The nation’s public defender agency is crying foul because the Inspección Judicial just took the decision to begin a disciplinary process against the first trial tribunal whose members acquitted suspects in the murder of environmentalist Jairo Mora.
The statement in the name of the Defensa Pública noted that the first trial was more than a year ago and a retrial is taking place now in the Tribunal de Juicio de Limón.
The defense agency said that the action would affect the principles of objectivity, independency and impartiality by the current tribunal. It noted that these principles are stated in the Costa Rican Constitution and also referenced by the Interamerican Court of Human Rights. That court said that judges should not be subjected to punishment for their decisions, and the only valid route would be an appeals process.
Many in Costa Rica were unhappy with the first trial court decision, although prosecutors handling the case appeared to have made errors.
Unlike other countries, trial verdicts are not final, and either the
prosecution or the defendants can appeal. So the seven suspects are back in court.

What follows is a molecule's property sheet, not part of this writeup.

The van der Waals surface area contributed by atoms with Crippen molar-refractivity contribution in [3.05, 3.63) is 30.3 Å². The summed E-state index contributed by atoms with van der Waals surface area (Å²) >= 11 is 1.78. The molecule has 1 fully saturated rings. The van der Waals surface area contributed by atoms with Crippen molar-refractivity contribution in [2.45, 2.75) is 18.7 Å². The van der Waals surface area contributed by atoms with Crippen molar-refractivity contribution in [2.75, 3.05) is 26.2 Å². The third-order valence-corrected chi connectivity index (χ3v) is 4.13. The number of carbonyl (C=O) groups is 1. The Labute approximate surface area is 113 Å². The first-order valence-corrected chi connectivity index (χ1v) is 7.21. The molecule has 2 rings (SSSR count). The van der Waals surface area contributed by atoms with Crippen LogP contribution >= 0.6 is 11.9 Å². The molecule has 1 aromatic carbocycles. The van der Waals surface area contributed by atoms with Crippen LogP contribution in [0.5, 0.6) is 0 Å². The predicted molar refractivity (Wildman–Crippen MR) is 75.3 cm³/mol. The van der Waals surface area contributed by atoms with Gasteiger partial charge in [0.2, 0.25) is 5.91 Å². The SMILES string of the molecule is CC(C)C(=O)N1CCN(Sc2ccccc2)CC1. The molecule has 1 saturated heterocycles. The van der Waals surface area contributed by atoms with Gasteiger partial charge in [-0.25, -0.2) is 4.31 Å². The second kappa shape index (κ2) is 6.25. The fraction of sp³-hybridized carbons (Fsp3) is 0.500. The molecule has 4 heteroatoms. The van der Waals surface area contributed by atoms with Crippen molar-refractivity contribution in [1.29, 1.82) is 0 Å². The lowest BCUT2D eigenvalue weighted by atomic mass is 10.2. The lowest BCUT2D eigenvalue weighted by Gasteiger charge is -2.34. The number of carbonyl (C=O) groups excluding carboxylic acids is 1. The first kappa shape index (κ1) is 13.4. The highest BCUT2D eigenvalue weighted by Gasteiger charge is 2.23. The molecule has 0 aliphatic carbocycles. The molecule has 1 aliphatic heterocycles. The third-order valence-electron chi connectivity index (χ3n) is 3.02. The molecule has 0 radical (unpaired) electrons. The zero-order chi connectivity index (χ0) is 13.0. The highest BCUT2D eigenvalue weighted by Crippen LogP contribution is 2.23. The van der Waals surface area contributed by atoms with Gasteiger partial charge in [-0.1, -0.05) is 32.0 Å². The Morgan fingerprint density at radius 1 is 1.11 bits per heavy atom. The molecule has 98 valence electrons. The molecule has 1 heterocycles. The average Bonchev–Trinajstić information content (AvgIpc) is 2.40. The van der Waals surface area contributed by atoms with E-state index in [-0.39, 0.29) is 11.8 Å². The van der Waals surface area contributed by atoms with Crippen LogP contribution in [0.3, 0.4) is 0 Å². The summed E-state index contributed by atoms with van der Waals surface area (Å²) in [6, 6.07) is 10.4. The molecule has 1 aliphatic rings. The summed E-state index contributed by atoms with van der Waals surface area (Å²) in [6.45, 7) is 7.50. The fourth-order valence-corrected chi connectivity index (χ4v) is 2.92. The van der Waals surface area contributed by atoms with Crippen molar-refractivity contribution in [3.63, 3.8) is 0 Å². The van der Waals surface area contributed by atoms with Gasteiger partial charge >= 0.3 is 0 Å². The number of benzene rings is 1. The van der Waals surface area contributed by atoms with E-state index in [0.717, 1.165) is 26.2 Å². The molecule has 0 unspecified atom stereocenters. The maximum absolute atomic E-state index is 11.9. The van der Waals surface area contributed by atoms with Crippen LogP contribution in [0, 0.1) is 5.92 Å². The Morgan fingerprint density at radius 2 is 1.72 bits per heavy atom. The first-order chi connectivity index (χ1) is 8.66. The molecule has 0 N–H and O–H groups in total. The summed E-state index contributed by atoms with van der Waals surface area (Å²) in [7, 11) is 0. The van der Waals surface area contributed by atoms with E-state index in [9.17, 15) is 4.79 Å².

Prosecutors were unhappy, too, because the three-judge panel rejected a video testimony from one of the women who was with Mora when he was abducted May 31, 2013, near Playa Moín. He was there with four female volunteers to protect turtle nests from egg poachers.
The case created an international scandal.
Mora and volunteers were confronted by men who took him away and held the volunteers hostage for a time in a nearby dwelling.
The first trial judges said that both the prosecution and investigators lacked rigor in handling evidence including breaks in the chain of custody. Problems also existed in the presentation of the case of the three U.S. volunteers and a Spanish woman who were held hostage while Mora was dragged to his death at the nearby beach.
The judges cited errors in the handling of wiretap results including a lack of attributing ownership of cell phones.